In another reflection of the opposition’s growing strength, Alexei Kudrin, a former finance minister, spoke at the rally. He called for dismissal of the election commissioner and new parliamentary elections.

Looking out at the crowd that stretched for nearly one kilometer, Kudrin said that only dialogue between the opposition and the Kremlin would avoid revolution.

But Leonid Parfyonov, a TV journalist, warned attendees that Russia’s drive for democracy is now or never.

He said if Putin wins a six-year term in the March 4 presidential election, his time in office could equal that of the long-serving Soviet leader Leonid Brezhnev.

Laying out a plan

Mikhail Kasyanov, a former Prime Minister, offered the opposition’s road map for Russia’s political future: Postpone presidential elections to the end of April; hold new, fair and open parliamentary elections next December.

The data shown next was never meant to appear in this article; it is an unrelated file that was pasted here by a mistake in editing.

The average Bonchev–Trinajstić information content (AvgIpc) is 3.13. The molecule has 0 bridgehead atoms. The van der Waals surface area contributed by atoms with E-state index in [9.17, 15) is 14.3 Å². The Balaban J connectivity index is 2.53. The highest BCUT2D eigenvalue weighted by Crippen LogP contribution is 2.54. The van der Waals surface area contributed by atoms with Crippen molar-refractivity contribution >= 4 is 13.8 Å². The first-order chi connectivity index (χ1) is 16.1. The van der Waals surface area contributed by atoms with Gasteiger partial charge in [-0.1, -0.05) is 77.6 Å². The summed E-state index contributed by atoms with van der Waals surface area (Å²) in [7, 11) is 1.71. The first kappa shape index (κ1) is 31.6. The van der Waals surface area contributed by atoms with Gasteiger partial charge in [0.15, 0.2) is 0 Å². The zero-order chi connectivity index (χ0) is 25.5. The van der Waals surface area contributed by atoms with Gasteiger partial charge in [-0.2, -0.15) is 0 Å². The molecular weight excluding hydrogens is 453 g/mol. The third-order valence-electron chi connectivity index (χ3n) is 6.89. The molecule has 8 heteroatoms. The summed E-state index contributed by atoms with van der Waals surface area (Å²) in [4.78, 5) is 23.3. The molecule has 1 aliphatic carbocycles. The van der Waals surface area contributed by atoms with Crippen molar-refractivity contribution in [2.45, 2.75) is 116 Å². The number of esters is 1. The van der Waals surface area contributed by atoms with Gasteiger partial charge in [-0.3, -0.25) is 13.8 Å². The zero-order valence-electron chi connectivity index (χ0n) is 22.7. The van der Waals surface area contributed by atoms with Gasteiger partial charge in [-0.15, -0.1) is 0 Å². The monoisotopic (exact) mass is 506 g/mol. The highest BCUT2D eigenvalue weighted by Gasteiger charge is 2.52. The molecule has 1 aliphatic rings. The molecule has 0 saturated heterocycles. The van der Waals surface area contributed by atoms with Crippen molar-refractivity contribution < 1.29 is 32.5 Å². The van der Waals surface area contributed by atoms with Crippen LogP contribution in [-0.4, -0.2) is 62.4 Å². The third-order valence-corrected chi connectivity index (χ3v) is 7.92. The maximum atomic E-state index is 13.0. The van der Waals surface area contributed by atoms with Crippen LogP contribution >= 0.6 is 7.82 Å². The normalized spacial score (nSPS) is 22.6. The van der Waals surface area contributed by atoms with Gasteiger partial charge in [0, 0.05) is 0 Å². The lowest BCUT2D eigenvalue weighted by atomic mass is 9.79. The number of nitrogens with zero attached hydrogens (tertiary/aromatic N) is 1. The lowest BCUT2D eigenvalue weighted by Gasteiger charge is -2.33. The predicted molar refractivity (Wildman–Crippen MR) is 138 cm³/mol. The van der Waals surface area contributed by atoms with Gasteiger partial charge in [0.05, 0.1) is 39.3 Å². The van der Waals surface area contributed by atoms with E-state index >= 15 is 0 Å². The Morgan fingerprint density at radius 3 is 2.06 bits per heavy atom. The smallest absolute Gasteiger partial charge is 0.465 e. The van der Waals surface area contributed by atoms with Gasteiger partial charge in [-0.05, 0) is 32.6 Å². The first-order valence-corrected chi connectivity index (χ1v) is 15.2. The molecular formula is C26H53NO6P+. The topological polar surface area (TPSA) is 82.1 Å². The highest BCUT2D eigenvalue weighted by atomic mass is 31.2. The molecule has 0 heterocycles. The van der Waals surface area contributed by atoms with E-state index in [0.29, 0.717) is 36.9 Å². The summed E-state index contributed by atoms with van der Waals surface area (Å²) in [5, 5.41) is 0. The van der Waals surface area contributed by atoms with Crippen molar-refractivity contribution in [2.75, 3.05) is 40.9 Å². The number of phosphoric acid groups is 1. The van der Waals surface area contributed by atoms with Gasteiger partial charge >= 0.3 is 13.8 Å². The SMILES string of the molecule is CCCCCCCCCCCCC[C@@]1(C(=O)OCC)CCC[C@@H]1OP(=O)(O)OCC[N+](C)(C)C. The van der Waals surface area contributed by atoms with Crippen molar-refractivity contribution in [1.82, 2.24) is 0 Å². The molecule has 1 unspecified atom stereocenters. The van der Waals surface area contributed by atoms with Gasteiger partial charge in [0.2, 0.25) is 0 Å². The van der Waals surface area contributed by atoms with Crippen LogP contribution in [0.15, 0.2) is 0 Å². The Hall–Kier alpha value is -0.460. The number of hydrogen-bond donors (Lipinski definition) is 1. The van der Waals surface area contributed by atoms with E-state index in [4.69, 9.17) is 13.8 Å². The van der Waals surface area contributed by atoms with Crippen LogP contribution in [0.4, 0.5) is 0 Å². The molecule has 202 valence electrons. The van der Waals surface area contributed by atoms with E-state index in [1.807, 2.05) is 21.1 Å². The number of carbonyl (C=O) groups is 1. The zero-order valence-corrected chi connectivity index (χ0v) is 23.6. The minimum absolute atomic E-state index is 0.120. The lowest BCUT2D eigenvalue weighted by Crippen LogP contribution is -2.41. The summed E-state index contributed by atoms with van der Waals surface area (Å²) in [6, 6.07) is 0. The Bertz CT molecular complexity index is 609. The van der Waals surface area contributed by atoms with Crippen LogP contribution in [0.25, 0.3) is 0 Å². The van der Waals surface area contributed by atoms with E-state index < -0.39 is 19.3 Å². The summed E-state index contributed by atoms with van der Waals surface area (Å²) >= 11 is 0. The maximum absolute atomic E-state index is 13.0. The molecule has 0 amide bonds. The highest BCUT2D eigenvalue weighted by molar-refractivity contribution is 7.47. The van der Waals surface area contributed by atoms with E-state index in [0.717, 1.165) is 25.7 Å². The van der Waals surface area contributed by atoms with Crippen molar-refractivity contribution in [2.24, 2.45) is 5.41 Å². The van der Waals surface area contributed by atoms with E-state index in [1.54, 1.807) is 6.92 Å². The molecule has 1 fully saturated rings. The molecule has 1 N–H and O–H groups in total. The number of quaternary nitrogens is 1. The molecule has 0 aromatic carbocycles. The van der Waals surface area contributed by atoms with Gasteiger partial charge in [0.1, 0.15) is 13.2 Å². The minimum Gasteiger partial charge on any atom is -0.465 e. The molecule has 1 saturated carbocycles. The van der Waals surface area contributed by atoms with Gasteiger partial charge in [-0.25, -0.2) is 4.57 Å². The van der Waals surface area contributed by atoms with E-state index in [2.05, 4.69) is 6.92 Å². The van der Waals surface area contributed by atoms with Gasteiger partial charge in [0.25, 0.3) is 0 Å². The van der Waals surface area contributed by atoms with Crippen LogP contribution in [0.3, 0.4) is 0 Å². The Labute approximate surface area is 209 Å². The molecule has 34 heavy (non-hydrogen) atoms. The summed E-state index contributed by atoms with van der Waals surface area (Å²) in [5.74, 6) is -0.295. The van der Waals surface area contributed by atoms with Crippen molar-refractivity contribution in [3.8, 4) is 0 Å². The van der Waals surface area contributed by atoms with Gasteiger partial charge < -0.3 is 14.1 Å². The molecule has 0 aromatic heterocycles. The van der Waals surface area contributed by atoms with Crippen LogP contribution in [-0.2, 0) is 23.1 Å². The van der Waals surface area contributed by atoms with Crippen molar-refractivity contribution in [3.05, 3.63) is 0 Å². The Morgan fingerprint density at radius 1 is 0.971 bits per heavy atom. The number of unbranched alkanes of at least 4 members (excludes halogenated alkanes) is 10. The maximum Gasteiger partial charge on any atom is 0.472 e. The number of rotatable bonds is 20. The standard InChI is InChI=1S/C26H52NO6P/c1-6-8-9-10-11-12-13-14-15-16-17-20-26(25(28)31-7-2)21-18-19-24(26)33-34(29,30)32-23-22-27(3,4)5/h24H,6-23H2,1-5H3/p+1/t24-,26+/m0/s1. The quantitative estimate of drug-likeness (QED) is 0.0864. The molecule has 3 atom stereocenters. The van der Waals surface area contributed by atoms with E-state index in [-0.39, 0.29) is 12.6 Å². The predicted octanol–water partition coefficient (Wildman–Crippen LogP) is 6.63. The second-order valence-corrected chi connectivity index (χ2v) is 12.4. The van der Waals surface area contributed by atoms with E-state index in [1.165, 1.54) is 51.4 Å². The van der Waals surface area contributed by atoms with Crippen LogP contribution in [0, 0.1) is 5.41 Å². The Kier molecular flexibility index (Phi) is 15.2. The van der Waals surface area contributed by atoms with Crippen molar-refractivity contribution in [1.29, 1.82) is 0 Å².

Andrei, a 28-year-old company worker, said he came to the rally to demand the cancellation of the recent parliamentary elections.

“We think that parliamentary election results were a fake actually, so we want the results canceled,” he said.

Reflecting the nationwide nature of the protest movement, demonstrations were also held Saturday in St. Petersburg and dozens of other Russian cities.

By far the biggest was in Moscow, on Sakharov Avenue, a broad boulevard named after the Soviet dissident, Andrei Sakharov.

Ilya, a 31-year-old arts worker, came to the rally with a black-and-white photo of Sakharov pinned to his parka. He said that many of Sakharov’s democracy slogans from the Soviet perestroika period are relevant to Russia today.